Shopping“Tech neck” wrinkles. Yes, it’s a real thing. Don’t worry, I shuddered too.

Walk through a restaurant, go to a mall, look around at meetings and you’ll quickly notice how some people are more in touch with their digital life than their waking life. Caught up in today’s constant information stream and social networking buzz, people of all ages routinely go head down while staring into a screen. The emergence of text messaging, social media, iPods, smartphones, tablets—you name it—has beckoned a generation of tech obsessives who bury their heads in a digital world.

Having the latest gadgets may make us feel good but they are apparently giving us a “tech neck.” In an age of constantly looking down to our hand-held screens, a new sign of aging is emerging.

Clinicians are now noticing that this constant head-down posture is creating creases that ring around patient’s necks. This new skin furrow has become the modern sign of aging. The wrinkles, first observed during patient visits for neck treatments, are the new mark signifying tech-obsessive behavior.

How can you help slow this process down? Put your mobile device down. If that doesn’t work, try these tips from Dr. Jeff Manning at Manning Wellness Clinic:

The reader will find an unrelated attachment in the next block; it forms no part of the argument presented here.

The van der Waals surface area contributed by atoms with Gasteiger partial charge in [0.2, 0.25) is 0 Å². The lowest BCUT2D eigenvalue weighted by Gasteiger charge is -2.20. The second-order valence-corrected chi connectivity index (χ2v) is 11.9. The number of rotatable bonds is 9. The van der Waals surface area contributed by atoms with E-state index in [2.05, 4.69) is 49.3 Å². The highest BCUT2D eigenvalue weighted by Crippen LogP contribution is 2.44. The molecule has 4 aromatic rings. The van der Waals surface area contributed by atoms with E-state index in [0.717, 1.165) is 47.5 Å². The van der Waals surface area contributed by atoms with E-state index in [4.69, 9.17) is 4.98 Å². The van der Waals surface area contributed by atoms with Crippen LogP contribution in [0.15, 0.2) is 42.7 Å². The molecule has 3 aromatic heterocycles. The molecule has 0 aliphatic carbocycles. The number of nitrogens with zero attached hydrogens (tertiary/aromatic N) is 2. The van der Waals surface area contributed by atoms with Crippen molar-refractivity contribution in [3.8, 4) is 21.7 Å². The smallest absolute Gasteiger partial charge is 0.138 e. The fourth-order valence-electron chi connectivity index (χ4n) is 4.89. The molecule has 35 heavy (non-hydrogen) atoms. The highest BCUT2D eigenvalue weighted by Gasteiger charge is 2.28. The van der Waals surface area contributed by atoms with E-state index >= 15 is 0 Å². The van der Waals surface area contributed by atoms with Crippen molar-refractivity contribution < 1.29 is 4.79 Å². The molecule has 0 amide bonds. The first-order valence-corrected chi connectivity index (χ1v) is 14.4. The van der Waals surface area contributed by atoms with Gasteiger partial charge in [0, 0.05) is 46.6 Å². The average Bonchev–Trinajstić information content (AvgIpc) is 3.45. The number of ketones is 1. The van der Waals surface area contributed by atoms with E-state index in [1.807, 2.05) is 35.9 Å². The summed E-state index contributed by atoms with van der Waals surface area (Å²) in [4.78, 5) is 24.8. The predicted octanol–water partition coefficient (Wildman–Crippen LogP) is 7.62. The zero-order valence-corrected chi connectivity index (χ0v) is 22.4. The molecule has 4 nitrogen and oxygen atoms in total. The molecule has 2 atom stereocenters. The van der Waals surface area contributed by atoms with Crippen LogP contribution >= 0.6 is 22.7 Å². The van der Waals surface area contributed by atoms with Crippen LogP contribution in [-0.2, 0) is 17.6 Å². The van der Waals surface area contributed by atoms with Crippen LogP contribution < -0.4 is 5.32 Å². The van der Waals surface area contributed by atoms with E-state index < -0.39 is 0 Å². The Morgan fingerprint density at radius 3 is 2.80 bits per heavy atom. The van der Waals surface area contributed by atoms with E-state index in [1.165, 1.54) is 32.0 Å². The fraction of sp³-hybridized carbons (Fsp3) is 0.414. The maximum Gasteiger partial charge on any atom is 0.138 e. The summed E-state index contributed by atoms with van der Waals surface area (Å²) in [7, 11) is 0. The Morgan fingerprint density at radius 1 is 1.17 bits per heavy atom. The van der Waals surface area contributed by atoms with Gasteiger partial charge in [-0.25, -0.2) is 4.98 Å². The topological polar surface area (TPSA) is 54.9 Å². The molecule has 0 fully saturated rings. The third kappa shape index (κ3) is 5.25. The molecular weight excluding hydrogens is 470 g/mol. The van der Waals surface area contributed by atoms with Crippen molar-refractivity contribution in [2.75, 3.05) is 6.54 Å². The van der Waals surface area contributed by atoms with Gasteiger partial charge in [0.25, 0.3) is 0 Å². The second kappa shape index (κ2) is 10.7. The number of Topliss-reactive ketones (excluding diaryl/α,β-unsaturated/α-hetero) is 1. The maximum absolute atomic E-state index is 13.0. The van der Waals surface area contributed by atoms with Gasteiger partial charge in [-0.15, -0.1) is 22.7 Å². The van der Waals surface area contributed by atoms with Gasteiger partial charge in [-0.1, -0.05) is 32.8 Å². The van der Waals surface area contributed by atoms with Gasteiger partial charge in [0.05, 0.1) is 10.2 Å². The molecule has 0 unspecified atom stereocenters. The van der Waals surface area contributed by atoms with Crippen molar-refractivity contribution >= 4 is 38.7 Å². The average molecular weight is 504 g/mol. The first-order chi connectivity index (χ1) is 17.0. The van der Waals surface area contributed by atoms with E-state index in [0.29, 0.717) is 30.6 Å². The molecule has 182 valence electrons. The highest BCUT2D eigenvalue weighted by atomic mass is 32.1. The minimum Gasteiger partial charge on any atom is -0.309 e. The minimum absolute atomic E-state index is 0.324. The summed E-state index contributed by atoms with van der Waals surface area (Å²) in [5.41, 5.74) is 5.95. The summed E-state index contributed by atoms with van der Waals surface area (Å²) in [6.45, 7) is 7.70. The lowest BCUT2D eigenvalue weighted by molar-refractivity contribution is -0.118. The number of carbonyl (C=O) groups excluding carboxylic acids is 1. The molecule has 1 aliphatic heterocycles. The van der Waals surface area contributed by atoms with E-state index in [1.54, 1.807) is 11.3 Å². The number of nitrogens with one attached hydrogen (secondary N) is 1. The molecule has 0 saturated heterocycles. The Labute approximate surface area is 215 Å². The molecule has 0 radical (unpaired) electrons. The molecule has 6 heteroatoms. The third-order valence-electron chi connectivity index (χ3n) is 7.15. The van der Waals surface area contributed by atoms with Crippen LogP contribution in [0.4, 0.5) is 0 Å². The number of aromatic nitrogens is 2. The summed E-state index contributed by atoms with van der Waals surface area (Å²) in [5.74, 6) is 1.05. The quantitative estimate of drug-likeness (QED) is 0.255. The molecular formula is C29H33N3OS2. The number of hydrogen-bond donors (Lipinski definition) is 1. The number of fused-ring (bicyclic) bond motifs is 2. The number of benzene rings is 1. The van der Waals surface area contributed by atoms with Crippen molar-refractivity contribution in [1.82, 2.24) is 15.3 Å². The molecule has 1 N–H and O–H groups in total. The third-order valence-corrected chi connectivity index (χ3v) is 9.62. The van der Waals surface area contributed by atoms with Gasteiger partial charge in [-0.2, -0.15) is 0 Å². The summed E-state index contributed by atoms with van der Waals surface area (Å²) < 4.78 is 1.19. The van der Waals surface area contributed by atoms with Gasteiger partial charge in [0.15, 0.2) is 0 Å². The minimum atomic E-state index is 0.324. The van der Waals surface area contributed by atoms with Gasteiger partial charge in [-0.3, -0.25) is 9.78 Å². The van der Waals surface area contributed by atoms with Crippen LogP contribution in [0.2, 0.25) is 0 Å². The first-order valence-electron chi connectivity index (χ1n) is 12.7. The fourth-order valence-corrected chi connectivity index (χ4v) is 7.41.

• Limit the amount of time and frequency that you use your device. If you have to use it for an extended period of time, take breaks. Rule of thumb: Take a 5-minute break for every 15 minutes you use your device, and don’t type for more than 3 minutes straight. Get up and walk around to stretch your muscles. One simple exercise is to tilt your head to one side (ear to shoulder) then to the other side, back to neutral, turn to look all the way to the right, then left. Back to neutral, then lean head back and back to neutral. Do all without raising shoulders. Don’t stretch forward…this only accentuates the poor posture your trying to avoid. Do it slowly, without straining. Repeat.

• Be aware of your posture. Pay attention to how you hold your device. Try to keep your wrists straight and upright. Loosen your grip when possible. Alternate the fingers you use to type; if you most often use your thumbs, try to switch to your index finger as it allows you to keep the hands more relaxed.

• Use a tablet holder: There are many on the market, but all have the common goal of securing the tablet at a height that is designed to reduce your need to keep your head bent down and forward. Keeping your device at eye-level will help to reduce neck pain and possible damage. It can also prevent “tech-neck” or head-forward posture.

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